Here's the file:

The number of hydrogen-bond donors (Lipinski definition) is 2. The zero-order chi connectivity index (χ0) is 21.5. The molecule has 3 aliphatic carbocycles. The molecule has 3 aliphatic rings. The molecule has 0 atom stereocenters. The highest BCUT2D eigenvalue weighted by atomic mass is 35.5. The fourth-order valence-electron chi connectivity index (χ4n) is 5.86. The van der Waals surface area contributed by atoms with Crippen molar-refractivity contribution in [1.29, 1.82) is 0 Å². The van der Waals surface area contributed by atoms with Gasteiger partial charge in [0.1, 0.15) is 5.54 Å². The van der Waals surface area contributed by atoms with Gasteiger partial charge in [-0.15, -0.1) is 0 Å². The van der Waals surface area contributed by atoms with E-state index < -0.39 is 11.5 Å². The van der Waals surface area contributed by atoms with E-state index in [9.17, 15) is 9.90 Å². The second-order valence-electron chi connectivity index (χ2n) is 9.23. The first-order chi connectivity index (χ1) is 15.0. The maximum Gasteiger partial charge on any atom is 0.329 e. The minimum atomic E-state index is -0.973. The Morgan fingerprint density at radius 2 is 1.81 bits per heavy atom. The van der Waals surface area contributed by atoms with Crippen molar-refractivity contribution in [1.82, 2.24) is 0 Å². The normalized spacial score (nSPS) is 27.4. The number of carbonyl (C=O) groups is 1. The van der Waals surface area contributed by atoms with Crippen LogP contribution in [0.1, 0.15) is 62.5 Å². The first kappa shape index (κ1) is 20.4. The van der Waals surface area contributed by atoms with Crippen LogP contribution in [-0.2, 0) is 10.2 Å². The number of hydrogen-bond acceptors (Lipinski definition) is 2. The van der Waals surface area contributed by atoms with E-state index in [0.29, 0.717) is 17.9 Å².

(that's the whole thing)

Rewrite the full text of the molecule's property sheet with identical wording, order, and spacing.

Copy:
The number of hydrogen-bond donors (Lipinski definition) is 2. The zero-order chi connectivity index (χ0) is 21.5. The molecule has 3 aliphatic carbocycles. The molecule has 3 aliphatic rings. The molecule has 0 atom stereocenters. The highest BCUT2D eigenvalue weighted by atomic mass is 35.5. The fourth-order valence-electron chi connectivity index (χ4n) is 5.86. The van der Waals surface area contributed by atoms with Crippen molar-refractivity contribution in [1.29, 1.82) is 0 Å². The van der Waals surface area contributed by atoms with Gasteiger partial charge in [0.1, 0.15) is 5.54 Å². The van der Waals surface area contributed by atoms with Gasteiger partial charge in [-0.15, -0.1) is 0 Å². The van der Waals surface area contributed by atoms with E-state index < -0.39 is 11.5 Å². The van der Waals surface area contributed by atoms with E-state index in [9.17, 15) is 9.90 Å². The second-order valence-electron chi connectivity index (χ2n) is 9.23. The first-order chi connectivity index (χ1) is 15.0. The maximum Gasteiger partial charge on any atom is 0.329 e. The minimum atomic E-state index is -0.973. The Morgan fingerprint density at radius 2 is 1.81 bits per heavy atom. The van der Waals surface area contributed by atoms with Crippen molar-refractivity contribution in [1.82, 2.24) is 0 Å². The normalized spacial score (nSPS) is 27.4. The number of carbonyl (C=O) groups is 1. The van der Waals surface area contributed by atoms with Crippen LogP contribution in [0.1, 0.15) is 62.5 Å². The first kappa shape index (κ1) is 20.4. The van der Waals surface area contributed by atoms with Crippen LogP contribution in [-0.2, 0) is 10.2 Å². The number of hydrogen-bond acceptors (Lipinski definition) is 2. The van der Waals surface area contributed by atoms with E-state index in [0.29, 0.717) is 17.9 Å².